Scientific Integrity Issues

April 20, 2012 | By | Add a Comment

Fundamentally, scientific misconduct falls under intentional falsification, fabrication, and plagiarism.  However, even with good intentions and a code of conduct, unfortunately science is usually performed from the outset with at least a bias, and often with a predetermined goal in mind.

When I decided to take my first job after graduate school at NASA, my Ph.D. advisor jokingly acknowledged that “the only reason NASA has scientists is to justify putting junk in space”.  This statement is actually not far from the truth.  NASA is charged with a responsibility of using space to explore the Earth and the Universe.  So, generally scientists at NASA work hard to figure out how to use space technology to address a science question or application.  They are not employed to discount the use of space technology for science, or to determine the best way to answer a science issue.  So, they often end up doing a lot of good research that supports the use of space for science endeavors.  While this work is fundamentally ethical, it does not necessarily give decision makers and society optimal answers for important scientific questions, and may lead to inefficient use of public resources.

Further, enforcement of scientific codes of conduct by political appointees, managers and prosecutors, who generally lack scientific understanding, are subject to abuse.  Abuse is realized when science studies are solicited to support a predetermined outcome, to advance a political agenda or policy, or when policy makers actually interfere with the science reporting to steer the results to a favorable outcome. The resulting science itself may be sound but the pre-determined bias makes it useless for the public-trust and for sound decision making.

Peer review is often touted a way to justify sound-science, or to sort out good science from bad science.  Unfortunately, just like there are no regulations for the quality of water in your bottled water, there are also no peer-review standards.  Often peer-reviewers are asked preloaded review questions that steer them to a per-determined answer, the peer review is sponsored by an agency that is seeking a certain answer, or the peer reviewers themselves have conflicts of interest that prevent them from being impartial.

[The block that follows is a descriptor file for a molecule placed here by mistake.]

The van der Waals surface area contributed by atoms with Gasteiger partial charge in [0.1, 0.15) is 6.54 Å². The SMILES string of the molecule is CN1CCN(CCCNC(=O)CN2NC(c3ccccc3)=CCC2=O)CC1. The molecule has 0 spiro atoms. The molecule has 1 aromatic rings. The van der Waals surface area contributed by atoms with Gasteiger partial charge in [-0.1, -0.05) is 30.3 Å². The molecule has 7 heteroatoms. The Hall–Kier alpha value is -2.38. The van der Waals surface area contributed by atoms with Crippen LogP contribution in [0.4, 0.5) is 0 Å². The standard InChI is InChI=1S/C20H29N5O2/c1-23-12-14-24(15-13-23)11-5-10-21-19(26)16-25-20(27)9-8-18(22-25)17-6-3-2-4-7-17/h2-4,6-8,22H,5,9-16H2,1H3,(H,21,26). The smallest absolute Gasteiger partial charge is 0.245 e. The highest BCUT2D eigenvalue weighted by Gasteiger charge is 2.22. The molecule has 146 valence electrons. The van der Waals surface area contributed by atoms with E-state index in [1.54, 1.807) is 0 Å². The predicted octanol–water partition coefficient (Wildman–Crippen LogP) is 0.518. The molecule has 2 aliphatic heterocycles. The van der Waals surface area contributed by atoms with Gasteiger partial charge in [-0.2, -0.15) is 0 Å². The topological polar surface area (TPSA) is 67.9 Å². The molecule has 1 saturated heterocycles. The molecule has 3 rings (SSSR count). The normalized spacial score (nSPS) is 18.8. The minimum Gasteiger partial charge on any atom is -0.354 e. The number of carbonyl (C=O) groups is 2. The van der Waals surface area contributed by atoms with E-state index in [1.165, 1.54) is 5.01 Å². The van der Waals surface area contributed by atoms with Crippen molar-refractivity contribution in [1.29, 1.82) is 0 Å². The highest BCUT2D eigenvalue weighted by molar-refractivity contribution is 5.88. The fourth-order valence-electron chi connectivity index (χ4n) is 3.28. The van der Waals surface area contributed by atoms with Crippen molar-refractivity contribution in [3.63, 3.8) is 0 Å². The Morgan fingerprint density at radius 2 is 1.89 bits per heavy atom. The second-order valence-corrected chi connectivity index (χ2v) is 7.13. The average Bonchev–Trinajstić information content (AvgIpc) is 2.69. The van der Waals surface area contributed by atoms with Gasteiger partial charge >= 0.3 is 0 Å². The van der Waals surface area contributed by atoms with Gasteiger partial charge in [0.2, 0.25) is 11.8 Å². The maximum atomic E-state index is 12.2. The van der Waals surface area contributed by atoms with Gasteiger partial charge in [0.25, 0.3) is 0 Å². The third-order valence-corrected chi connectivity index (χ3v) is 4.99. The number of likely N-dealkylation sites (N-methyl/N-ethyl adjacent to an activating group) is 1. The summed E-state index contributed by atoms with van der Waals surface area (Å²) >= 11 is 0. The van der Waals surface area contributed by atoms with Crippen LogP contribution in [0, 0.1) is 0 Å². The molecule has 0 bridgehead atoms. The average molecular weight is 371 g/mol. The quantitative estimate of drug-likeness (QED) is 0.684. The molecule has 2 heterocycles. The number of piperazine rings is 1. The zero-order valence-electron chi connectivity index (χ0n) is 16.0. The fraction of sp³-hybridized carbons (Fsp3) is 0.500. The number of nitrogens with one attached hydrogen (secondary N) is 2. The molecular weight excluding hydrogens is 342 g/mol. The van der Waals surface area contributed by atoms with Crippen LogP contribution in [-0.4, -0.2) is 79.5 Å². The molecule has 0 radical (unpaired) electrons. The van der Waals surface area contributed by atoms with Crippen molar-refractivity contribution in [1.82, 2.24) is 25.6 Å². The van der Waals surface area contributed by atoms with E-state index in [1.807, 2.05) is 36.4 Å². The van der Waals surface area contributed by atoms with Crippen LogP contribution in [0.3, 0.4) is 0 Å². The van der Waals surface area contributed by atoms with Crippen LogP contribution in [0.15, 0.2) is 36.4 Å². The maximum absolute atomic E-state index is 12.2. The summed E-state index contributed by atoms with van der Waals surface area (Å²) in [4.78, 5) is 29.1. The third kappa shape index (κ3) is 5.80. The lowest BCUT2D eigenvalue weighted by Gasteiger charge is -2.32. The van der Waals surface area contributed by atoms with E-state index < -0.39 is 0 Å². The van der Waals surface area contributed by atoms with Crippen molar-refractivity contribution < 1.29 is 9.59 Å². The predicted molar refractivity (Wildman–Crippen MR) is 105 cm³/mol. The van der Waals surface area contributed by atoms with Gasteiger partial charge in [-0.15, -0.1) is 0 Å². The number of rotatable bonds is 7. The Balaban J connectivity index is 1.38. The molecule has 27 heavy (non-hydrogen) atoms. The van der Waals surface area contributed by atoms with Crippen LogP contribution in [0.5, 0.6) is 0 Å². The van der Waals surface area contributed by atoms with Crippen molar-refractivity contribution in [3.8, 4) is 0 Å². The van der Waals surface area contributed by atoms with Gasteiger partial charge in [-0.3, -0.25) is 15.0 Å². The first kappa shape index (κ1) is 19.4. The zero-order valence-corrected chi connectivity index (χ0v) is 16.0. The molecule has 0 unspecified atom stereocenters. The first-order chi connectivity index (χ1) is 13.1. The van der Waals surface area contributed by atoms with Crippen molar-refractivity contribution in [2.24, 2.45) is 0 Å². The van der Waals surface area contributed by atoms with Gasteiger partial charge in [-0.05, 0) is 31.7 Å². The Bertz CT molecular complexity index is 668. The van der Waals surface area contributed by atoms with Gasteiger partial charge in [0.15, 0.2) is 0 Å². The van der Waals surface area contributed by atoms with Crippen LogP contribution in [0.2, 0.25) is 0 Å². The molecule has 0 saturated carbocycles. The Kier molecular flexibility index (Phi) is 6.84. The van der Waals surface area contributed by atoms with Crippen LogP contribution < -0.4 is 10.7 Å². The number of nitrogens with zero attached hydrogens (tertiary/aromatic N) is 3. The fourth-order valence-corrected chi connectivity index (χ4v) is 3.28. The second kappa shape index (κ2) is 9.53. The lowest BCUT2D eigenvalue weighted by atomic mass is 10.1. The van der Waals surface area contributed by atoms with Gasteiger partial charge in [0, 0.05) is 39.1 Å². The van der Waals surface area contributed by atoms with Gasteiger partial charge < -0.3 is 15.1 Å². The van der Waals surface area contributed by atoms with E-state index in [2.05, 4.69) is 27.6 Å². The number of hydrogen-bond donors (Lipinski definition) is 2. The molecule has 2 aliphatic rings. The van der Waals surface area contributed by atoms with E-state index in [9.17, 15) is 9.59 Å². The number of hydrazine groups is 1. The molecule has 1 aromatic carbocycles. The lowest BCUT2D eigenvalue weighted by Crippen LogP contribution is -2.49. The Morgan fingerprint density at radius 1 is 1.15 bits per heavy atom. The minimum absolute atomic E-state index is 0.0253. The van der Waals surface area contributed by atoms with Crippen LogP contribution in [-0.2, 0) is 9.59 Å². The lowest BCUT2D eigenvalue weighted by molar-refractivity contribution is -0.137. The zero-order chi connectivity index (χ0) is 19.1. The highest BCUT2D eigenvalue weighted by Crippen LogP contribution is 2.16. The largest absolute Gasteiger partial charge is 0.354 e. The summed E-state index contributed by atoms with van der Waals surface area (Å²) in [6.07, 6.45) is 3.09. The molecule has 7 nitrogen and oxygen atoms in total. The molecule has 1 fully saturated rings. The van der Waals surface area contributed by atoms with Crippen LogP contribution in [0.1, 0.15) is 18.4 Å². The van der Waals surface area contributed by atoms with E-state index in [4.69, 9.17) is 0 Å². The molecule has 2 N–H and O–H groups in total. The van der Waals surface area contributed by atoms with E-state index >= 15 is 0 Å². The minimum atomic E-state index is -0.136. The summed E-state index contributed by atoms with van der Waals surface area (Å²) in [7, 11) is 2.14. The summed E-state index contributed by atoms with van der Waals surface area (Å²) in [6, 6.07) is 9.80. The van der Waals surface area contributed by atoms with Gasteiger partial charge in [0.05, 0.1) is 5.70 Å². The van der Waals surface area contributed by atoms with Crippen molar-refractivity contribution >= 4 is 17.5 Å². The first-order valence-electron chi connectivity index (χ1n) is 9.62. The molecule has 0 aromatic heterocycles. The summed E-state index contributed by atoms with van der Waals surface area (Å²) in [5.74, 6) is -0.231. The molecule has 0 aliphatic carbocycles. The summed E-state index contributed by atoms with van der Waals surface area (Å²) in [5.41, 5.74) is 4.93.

Data stewardship is another critical aspect that can lead to scientific mismanagement and misconduct.  A cornerstone of the scientific method is that a scientific result should be able to be duplicated by an independent researcher using the same data and methods.  In addition, by law, any data paid for by the taxpayer should be available to the public for use in such studies.  Unfortunately,  all too often, scientists are not given the resources or the authority to be good stewards of their data and to make them easily and publicly available.  Managers often do not see a benefit for their organizations to be good data stewards, or worse, are fearful that by making their data available, others may question their science or decisions.  This all leads to poor data stewardship, which further erodes scientific integrity and the public-trust in science.


Filed in: Integrity

Dr. Paul R. Houser

About the Author (Author Profile)

Dr. Houser in an internationally recognized expert in local to global land surface-atmospheric remote sensing, in-situ observation and numerical simulation, development and application of hydrologic data assimilation methods, scientific integrity and policy, and global water and energy cycling. He received his B.S. and Ph.D. degrees in Hydrology and Water Resources from the University of Arizona in 1992 and 1996 respectively. Dr. Houser's previous experience includes internships at the U.S. Geological Survey and at Los Alamos National Laboratory. Dr. Houser joined the NASA-GSFC Hydrological Sciences Branch and the Data Assimilation Office (DAO/GMAO) in 1997, served as manager of NASA’s Land Surface Hydrology Program, and served as branch head of the Hydrological Science Branch. In 2005, he joined the George Mason University Climate Dynamics Program and the Geography and Geoinformation Sciences Department as Professor of Global Hydrology, and formed CREW (the Center for Research for Environment and Water). Dr. Houser has also teamed with groundwater development and exploration companies (EarthWater Global and Geovesi) and has served as Science Advisor to the U.S. Bureau of Reclamation. Dr. Houser has led numerous scientific contributions, including the development of Land Data Assimilation Systems (LDAS), the Hydrospheric States Mission (Hydros/SMAP), the Land Information System (LIS), the NASA Energy and Water cycle Study (NEWS), and the Water Cycle Solutions Network (WaterNet).

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